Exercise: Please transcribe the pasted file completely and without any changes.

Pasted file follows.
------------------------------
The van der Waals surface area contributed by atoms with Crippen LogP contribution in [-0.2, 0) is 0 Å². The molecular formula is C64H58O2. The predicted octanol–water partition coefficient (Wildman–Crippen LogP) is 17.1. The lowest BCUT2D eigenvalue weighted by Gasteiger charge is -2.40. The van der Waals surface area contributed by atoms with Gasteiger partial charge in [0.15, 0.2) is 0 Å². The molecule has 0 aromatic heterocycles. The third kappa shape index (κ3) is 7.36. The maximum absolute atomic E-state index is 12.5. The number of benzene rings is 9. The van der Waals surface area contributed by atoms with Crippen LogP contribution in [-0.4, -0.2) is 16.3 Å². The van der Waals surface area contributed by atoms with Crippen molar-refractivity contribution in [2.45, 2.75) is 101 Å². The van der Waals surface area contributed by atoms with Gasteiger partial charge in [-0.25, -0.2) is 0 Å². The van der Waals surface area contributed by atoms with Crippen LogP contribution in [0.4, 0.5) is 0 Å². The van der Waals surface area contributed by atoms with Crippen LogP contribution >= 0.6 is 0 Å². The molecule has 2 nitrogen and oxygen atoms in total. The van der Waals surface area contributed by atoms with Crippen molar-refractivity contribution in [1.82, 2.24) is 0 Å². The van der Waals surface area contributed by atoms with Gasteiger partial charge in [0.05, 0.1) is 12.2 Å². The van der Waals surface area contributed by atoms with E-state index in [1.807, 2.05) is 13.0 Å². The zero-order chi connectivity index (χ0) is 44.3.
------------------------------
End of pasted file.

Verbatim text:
The van der Waals surface area contributed by atoms with Crippen LogP contribution in [-0.2, 0) is 0 Å². The molecular formula is C64H58O2. The predicted octanol–water partition coefficient (Wildman–Crippen LogP) is 17.1. The lowest BCUT2D eigenvalue weighted by Gasteiger charge is -2.40. The van der Waals surface area contributed by atoms with Gasteiger partial charge in [0.15, 0.2) is 0 Å². The molecule has 0 aromatic heterocycles. The third kappa shape index (κ3) is 7.36. The maximum absolute atomic E-state index is 12.5. The number of benzene rings is 9. The van der Waals surface area contributed by atoms with Crippen LogP contribution in [-0.4, -0.2) is 16.3 Å². The van der Waals surface area contributed by atoms with Crippen molar-refractivity contribution in [2.45, 2.75) is 101 Å². The van der Waals surface area contributed by atoms with Gasteiger partial charge in [-0.25, -0.2) is 0 Å². The van der Waals surface area contributed by atoms with Crippen LogP contribution in [0.4, 0.5) is 0 Å². The van der Waals surface area contributed by atoms with Crippen LogP contribution >= 0.6 is 0 Å². The molecule has 2 nitrogen and oxygen atoms in total. The van der Waals surface area contributed by atoms with Crippen molar-refractivity contribution in [1.82, 2.24) is 0 Å². The van der Waals surface area contributed by atoms with Gasteiger partial charge in [0.05, 0.1) is 12.2 Å². The van der Waals surface area contributed by atoms with E-state index in [1.807, 2.05) is 13.0 Å². The zero-order chi connectivity index (χ0) is 44.3.